The Gophers won a battle of unbeatens with Iowa, 27-10, on Nov. 5, 1960, at Memorial Stadium and moved to No. 1 in the national wire service polls. One week later, a Purdue team with a 2-4-1 record came to Minneapolis and upset the Gophers 23-14.

Bernie Allen was the quarterback on that Purdue team. He also kicked a crucial field goal, punted and played in the secondary.

The visitors had arrived for the game in three DC-3s that were part of the Purdue fleet. On the way home, there was a mechanical fire in the plane on which Allen was traveling and the plane made an emergency landing in Madison, Wis.

Was there any thought that sabotage had taken place by unhappy Gophers followers?

Allen laughed and said: “Actually, when I was walking to a team bus after the game, a group of Minnesota fans came up to me and said, ‘We’re disappointed that the Gophers lost, but you and your teammates played better than we did today. You deserved to win. Congratulations.’

“I thought, ‘I’ve never seen fans like this.’

“That was one reason I signed with the Twins. I remembered the Gophers fans and felt Minnesota was a place that I could be comfortable.”

Allen was an outstanding shortstop for Purdue as well as the football quarterback. There was not yet a baseball draft and teams bid for players with signing bonuses. The “bonus baby” rule causing high bonus players to spend their first two seasons in the major leagues was no longer in effect in 1961.

“I could have been the first bonus baby for the New York Mets,” Allen said. “They offered me $100,000 — twice as much as the Twins — but I was a quiet kid then and New York scared the hell out of me.”

Allen took owner Calvin Griffith’s $50,000 bonus and played 80 games that summer for Charlotte, a farm club in the Class A Sally League.

It was the Twins’ first season in Minnesota and second base was a trouble spot. The Twins started with Billy Gardner, tried Ted Lepcio and on June 1, they sent utility infielder Billy Consolo to the Milwaukee Braves for Billy Martin.

A half-dozen years later, Griffith famously ordered manager Sam Mele to start the season with Rod Carew, a player with little minor league experience, to open the 1967 season at second base.

The situation with Allen in 1962 can be looked at as a precursor to the Carew situation. Allen came to spring training in Orlando and displayed the young man’s skills that Martin had long ago lost. Martin was released and Allen was named as the starter right before the opener.

A lefthanded hitter, Allen played in 159 games, batted .269 with 12 home runs and 64 RBI, and received one of the 20 votes (there were only first-place votes) for Rookie of the Year in the American League.

Allen, now 76 and living in Carmel, Ind., will be among the 20 players expected to participate in this weekend’s 50th anniversary celebration at Target Field for the Twins’ 1965 World Series team.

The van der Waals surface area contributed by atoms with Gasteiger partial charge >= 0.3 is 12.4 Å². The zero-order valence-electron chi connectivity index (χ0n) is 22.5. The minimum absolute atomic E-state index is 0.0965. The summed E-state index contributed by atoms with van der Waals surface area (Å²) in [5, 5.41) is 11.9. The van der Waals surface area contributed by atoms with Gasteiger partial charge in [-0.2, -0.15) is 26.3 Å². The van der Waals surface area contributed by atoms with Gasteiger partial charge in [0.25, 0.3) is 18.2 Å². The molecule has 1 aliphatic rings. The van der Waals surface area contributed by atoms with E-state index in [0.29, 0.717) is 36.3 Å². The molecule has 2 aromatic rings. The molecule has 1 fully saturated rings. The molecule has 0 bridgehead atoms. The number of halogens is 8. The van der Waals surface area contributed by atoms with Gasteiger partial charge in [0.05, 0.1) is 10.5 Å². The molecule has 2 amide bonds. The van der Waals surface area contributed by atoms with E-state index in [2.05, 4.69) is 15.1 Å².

Allen was part of that team as it developed into an American League champion, but one play changed him from Zoilo Versalles’ regular double-play partner and put him on the fringe of the ’65 club.

On June 13, 1964, the Twins were playing the Senators in Washington. “I was covering second and stretching out for a throw from Zoilo, like a first baseman, to get a forceout,’’ Allen said. “My left knee was exposed and Don Zimmer came into me with a rolling block.”

Dirty play?

“I might be looked at that way today,” Allen said. “Back then, it’s the way you played.”

Every ligament in Allen’s left knee was torn. He actually came back on Aug. 4 and hobbled around trying to play for a month.

“I went to Dr. [Donald] Lannin from the Vikings and he wouldn’t operate,” Allen said. “He said there was no way I would play again.

“I heard about a doctor in Oklahoma, Don O’Donoghue, and he used me for an experiment.

“He took my hamstring, moved it down by my knee, wound it through my knee and said, ‘There’s a 50-50 chance you’ll be able to play some sports again. But there’s a zero chance you’ll play baseball.’

“I played nine more years. When I tell other doctors that Dr. O’Donoghue did my knee, they will say, ‘The Guru. He was the guru of knee surgery.’ “

Griffith thought the radical knee surgery was hocus-pocus and didn’t want to pay the $2,000 for the surgery.

“He had to pay, though, so he just cut my salary by $2,000 for the 1965 season,’’ Allen said. “I liked everything about Minnesota except Calvin. In fact, he’s the reason I was a player representative later in my career. I was there for Marvin Miller’s first union meeting.”

Sweet revenge on Calvin, being one of Marvin’s guys.

Allen’s balky knee allowed him to play only 15 games for the Twins (and 41 for Class AAA Denver) in 1965. He was traded after the 1966 season along with Camilo Pascual to Washington for reliever Ron Kline.

“Those were my friends — the guys I played with — and it was great to see them in the World Series,” Allen said. “It will be a good weekend.”

Footnote: The 1960 Gophers closed with a drubbing of Wisconsin, No. 1 Missouri was upset by Kansas and, in the final wire service polls released then at the end of the regular season, Minnesota was declared the national champion.